Treated Wood Checklist
Protect yourself and the environment from unnecessary hazards by referring to the following checklist before, during and after use of pressure-treated wood.
• Minimize waste by optimizing dimensions of decks and other major users of treated wood.
• When feasible, use construction details that do not require use of treated wood (flagstone patios, roofed porches instead of open decks, stone retaining walls, etc.).
• Borate wood treatments can be used in situations where the wood is not likely to get wet. Treating framing lumber with borate may eliminate the need for ground treatments to control termites.
• Consider ACQ-treated wood—if it is available in your area—instead of CCA.
• Use naturally rot-resistant woods in place of treated wood (see page 12 for table and discussion of environmental concerns).
• Wear a dust mast or respirator when sawing or sanding treated wood.
• Wear gloves when handling treated wood—especially when the wood is wet.
• Wipe or wash off any surface precipitate or residue you see on CCA-treated wood.
• In cold weather, unless you can be sure the wood was kiln dried after treating, assume that the CCA has not been totally fixed. Be extra careful about safety standards and keep stacked wood covered to prevent leaching of chemicals into the ground. If you can, store the wood in a warm place for several days to ensure complete fixation.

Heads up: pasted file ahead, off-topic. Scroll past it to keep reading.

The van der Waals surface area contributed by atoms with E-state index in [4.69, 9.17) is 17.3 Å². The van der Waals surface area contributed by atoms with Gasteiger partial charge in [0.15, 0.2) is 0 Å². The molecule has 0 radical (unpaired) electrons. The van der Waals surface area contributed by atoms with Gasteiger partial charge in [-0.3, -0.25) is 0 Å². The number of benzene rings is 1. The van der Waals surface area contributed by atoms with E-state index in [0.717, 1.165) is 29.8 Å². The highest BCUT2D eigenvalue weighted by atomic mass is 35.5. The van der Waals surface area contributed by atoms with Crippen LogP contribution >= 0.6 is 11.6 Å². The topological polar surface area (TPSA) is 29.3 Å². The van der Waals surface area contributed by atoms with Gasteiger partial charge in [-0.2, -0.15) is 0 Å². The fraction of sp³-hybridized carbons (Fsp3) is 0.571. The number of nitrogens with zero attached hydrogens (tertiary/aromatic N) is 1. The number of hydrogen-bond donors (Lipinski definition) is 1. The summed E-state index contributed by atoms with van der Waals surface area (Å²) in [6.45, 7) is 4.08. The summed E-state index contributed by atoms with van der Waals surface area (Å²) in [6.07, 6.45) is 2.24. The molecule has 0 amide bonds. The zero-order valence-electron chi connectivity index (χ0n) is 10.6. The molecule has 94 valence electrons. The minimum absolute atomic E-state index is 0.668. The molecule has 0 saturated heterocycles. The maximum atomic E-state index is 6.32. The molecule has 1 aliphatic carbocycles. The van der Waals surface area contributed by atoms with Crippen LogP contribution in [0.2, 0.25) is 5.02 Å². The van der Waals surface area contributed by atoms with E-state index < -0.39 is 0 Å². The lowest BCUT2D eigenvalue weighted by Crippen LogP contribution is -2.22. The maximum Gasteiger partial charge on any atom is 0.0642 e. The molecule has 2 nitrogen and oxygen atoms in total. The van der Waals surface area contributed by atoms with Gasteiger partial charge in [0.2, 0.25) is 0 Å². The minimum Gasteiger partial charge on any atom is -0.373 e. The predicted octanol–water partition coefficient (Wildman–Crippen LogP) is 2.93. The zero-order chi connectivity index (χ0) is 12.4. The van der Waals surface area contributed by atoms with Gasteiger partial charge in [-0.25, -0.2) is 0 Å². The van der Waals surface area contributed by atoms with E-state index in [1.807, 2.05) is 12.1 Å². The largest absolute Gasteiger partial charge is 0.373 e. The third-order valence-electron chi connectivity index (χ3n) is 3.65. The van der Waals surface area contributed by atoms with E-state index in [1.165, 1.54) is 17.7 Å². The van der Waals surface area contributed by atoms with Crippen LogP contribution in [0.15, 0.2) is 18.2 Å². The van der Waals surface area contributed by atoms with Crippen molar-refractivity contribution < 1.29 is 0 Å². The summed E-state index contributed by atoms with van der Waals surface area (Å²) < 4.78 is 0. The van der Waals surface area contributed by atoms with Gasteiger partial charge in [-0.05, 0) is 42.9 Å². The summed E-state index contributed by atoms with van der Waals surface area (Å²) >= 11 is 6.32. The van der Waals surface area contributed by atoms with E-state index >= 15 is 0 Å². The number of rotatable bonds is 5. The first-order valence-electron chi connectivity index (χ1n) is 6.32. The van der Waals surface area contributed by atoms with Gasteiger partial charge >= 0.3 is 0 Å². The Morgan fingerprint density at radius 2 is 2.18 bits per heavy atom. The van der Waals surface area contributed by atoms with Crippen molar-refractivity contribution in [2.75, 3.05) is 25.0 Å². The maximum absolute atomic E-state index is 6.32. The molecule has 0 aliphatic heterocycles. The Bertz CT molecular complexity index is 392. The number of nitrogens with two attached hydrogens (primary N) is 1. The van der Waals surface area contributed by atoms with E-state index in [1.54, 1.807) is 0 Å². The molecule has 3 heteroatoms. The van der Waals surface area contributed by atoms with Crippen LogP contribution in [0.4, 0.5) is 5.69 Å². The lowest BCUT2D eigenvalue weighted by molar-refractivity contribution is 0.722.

• Save larger treated wood scraps and reuse on a future project.
• Never burn scraps of treated wood as kindling in a wood stove or fireplace.
• Never burn scraps of treated wood on-site.
• Dispose of treated wood scraps properly through a certified landfill or municipal solid waste incinerator.
• Avoid Type-A and Type-B CCA-treated wood.
• Choose higher-grade treated wood with water repellant incorporated into the wood.
• Periodically apply a quality sealer to protect wood against UV degradation and surface checking.
• Treat all on-site cuts and drill holes with a surface-applied preservative such as copper naphthenate.
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